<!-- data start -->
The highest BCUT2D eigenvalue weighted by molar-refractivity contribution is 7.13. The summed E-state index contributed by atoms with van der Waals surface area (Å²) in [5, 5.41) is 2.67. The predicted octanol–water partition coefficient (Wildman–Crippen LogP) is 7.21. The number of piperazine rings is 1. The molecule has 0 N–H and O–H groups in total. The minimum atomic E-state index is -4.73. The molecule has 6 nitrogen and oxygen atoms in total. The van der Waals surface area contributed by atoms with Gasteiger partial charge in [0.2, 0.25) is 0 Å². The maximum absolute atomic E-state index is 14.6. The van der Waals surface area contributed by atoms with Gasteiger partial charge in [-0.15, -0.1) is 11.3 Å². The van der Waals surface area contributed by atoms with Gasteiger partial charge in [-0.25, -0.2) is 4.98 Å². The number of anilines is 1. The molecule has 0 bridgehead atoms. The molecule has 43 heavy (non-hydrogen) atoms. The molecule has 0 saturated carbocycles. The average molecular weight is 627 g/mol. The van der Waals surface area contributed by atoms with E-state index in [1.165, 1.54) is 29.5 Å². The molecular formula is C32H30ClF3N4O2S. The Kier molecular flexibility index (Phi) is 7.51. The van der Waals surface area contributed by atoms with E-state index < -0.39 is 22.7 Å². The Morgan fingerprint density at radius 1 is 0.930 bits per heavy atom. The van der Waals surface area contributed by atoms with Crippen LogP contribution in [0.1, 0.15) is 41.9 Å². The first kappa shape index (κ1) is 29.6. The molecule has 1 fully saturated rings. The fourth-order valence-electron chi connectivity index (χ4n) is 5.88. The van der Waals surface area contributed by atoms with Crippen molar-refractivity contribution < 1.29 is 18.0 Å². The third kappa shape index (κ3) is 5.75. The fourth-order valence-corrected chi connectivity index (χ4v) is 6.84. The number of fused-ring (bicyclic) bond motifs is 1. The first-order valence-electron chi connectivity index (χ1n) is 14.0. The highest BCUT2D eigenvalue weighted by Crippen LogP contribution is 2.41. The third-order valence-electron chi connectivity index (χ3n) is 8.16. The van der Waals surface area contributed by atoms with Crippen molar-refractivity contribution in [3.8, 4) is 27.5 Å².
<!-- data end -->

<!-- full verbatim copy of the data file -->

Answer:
The highest BCUT2D eigenvalue weighted by molar-refractivity contribution is 7.13. The summed E-state index contributed by atoms with van der Waals surface area (Å²) in [5, 5.41) is 2.67. The predicted octanol–water partition coefficient (Wildman–Crippen LogP) is 7.21. The number of piperazine rings is 1. The molecule has 0 N–H and O–H groups in total. The minimum atomic E-state index is -4.73. The molecule has 6 nitrogen and oxygen atoms in total. The van der Waals surface area contributed by atoms with Gasteiger partial charge in [0.2, 0.25) is 0 Å². The maximum absolute atomic E-state index is 14.6. The van der Waals surface area contributed by atoms with Gasteiger partial charge in [-0.15, -0.1) is 11.3 Å². The van der Waals surface area contributed by atoms with Gasteiger partial charge in [-0.25, -0.2) is 4.98 Å². The number of anilines is 1. The molecule has 0 bridgehead atoms. The molecule has 43 heavy (non-hydrogen) atoms. The molecule has 0 saturated carbocycles. The average molecular weight is 627 g/mol. The van der Waals surface area contributed by atoms with E-state index in [1.165, 1.54) is 29.5 Å². The molecular formula is C32H30ClF3N4O2S. The Kier molecular flexibility index (Phi) is 7.51. The van der Waals surface area contributed by atoms with E-state index < -0.39 is 22.7 Å². The Morgan fingerprint density at radius 1 is 0.930 bits per heavy atom. The van der Waals surface area contributed by atoms with Crippen LogP contribution in [0.1, 0.15) is 41.9 Å². The first kappa shape index (κ1) is 29.6. The molecule has 1 fully saturated rings. The fourth-order valence-electron chi connectivity index (χ4n) is 5.88. The van der Waals surface area contributed by atoms with Crippen molar-refractivity contribution < 1.29 is 18.0 Å². The third kappa shape index (κ3) is 5.75. The fourth-order valence-corrected chi connectivity index (χ4v) is 6.84. The number of fused-ring (bicyclic) bond motifs is 1. The first-order valence-electron chi connectivity index (χ1n) is 14.0. The highest BCUT2D eigenvalue weighted by Crippen LogP contribution is 2.41. The third-order valence-electron chi connectivity index (χ3n) is 8.16. The van der Waals surface area contributed by atoms with Crippen molar-refractivity contribution in [3.8, 4) is 27.5 Å².